Bloomberg reported this morning that Adobe was getting close to buying Figma, a former startup and private-market unicorn in the design space, for around $20 billion. The Photoshop-maker then confirmed the deal with a release and a short investor presentation. TechCrunch’s coverage of the announcement is here.
Shares of Adobe were off more than 15% following the news.
The transaction is massive in dollar terms, making it worth our while to unpack. Below we’ve collected information on the size of Figma in revenue terms, considered its cash flow position, and chatted through what the transaction could mean for other companies of similar size that are waiting out the current IPO drought.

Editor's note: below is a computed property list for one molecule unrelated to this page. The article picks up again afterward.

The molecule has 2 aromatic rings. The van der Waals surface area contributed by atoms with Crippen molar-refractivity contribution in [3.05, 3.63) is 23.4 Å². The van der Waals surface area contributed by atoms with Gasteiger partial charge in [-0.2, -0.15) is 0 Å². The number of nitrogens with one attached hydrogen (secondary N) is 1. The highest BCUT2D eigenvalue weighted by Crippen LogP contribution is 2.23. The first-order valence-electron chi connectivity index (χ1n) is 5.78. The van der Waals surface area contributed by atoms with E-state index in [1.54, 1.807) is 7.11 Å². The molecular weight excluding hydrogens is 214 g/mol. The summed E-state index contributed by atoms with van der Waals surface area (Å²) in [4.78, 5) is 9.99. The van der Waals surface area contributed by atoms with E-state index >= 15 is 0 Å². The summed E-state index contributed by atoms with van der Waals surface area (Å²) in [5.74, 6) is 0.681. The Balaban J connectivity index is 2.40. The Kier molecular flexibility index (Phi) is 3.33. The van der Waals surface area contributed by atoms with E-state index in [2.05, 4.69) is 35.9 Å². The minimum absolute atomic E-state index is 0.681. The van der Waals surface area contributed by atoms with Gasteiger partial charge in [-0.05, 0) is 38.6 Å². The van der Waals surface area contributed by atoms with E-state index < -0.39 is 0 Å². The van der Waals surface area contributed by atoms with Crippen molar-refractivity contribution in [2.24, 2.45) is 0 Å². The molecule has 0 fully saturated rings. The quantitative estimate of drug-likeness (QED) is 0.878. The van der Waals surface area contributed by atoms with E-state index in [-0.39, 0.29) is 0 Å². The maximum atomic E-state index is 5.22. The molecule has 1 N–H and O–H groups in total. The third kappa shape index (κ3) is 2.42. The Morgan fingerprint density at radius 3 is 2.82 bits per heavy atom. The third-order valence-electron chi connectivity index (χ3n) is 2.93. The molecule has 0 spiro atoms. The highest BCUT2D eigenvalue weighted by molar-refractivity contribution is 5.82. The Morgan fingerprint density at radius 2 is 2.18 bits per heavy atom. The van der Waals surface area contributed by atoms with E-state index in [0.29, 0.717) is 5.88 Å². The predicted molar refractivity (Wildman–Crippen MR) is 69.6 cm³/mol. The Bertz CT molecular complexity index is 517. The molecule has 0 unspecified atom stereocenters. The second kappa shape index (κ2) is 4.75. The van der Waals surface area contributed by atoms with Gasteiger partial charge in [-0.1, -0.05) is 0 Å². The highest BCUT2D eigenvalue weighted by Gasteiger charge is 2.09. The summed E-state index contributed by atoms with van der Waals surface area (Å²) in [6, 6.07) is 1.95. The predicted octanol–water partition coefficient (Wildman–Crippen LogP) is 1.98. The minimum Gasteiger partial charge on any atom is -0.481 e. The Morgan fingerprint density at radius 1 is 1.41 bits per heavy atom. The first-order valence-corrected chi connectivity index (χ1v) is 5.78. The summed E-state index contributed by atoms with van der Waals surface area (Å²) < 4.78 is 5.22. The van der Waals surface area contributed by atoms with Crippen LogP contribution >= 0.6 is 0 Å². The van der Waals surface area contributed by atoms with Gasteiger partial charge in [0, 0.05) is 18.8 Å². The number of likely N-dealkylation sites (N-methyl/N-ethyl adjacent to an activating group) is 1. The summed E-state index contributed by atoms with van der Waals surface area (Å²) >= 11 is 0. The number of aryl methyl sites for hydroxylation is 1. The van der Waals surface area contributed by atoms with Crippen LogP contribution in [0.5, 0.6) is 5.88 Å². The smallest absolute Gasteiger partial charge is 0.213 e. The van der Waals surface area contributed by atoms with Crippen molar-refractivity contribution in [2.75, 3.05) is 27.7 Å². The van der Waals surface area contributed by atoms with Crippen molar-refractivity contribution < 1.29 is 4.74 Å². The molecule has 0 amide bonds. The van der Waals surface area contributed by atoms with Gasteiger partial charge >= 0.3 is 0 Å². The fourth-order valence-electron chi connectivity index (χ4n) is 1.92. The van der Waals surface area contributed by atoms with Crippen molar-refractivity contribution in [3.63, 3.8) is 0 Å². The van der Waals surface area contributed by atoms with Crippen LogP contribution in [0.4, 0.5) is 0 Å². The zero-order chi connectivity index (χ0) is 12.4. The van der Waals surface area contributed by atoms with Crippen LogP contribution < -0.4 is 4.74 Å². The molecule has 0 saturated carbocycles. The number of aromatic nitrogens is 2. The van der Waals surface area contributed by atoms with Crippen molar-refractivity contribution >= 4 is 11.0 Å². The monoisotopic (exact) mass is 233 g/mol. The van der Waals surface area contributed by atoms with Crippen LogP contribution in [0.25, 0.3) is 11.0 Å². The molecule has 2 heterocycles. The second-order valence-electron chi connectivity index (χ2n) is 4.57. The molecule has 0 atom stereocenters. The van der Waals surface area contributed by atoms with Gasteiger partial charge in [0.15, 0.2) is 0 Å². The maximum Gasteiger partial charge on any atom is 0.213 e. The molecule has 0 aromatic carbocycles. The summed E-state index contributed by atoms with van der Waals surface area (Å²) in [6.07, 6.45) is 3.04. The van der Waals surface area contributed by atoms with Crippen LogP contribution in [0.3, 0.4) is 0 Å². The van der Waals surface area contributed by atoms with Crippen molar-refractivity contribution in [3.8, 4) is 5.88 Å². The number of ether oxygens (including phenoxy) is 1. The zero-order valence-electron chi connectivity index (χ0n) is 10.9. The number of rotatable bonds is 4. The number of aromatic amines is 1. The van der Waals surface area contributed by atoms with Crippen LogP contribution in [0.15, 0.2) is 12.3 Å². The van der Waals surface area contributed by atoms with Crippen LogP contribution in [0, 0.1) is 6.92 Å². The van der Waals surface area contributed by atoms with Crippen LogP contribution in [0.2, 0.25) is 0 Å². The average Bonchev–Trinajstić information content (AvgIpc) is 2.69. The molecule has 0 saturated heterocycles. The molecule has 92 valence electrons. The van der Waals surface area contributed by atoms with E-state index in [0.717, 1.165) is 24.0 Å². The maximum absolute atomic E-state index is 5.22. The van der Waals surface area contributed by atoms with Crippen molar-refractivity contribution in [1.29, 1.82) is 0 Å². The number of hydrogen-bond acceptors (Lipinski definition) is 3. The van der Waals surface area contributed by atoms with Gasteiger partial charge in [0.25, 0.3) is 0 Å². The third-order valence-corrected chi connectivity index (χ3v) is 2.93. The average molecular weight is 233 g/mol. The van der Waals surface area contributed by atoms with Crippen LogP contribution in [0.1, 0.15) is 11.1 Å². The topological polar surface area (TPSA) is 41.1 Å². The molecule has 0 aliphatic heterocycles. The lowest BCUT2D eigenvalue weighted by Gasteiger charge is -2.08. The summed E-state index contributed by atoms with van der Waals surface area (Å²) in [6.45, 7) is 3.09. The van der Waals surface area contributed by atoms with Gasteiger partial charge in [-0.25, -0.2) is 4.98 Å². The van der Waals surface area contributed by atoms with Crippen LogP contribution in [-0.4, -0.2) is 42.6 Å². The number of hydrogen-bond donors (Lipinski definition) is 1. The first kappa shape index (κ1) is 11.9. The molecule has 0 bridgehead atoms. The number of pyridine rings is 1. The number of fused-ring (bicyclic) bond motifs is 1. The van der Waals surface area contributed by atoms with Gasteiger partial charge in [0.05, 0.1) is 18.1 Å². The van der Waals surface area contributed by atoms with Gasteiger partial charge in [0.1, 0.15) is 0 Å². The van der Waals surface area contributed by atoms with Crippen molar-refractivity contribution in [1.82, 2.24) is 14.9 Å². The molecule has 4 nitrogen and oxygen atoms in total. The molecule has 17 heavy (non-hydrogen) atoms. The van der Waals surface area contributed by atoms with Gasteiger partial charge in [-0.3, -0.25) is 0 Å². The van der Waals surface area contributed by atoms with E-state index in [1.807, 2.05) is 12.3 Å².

Before we do all that real work, however, can I just say that I am oddly bummed by the deal?
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Figma is a somewhat classic startup and venture capital success story. Following a seed round back in 2013, Figma attracted regular external investments through a mid-2021 Series E worth $200 million that valued the software upstart at around $10 billion, per Crunchbase data. At one point, selling for a mere double of a final venture round would be a smaller exit price than what investors would have hoped when they executed the investment. But! A doubling of a 2021-era valuation in 2022 is a massive win, given how far the valuation bands for technology companies have shifted in the last year.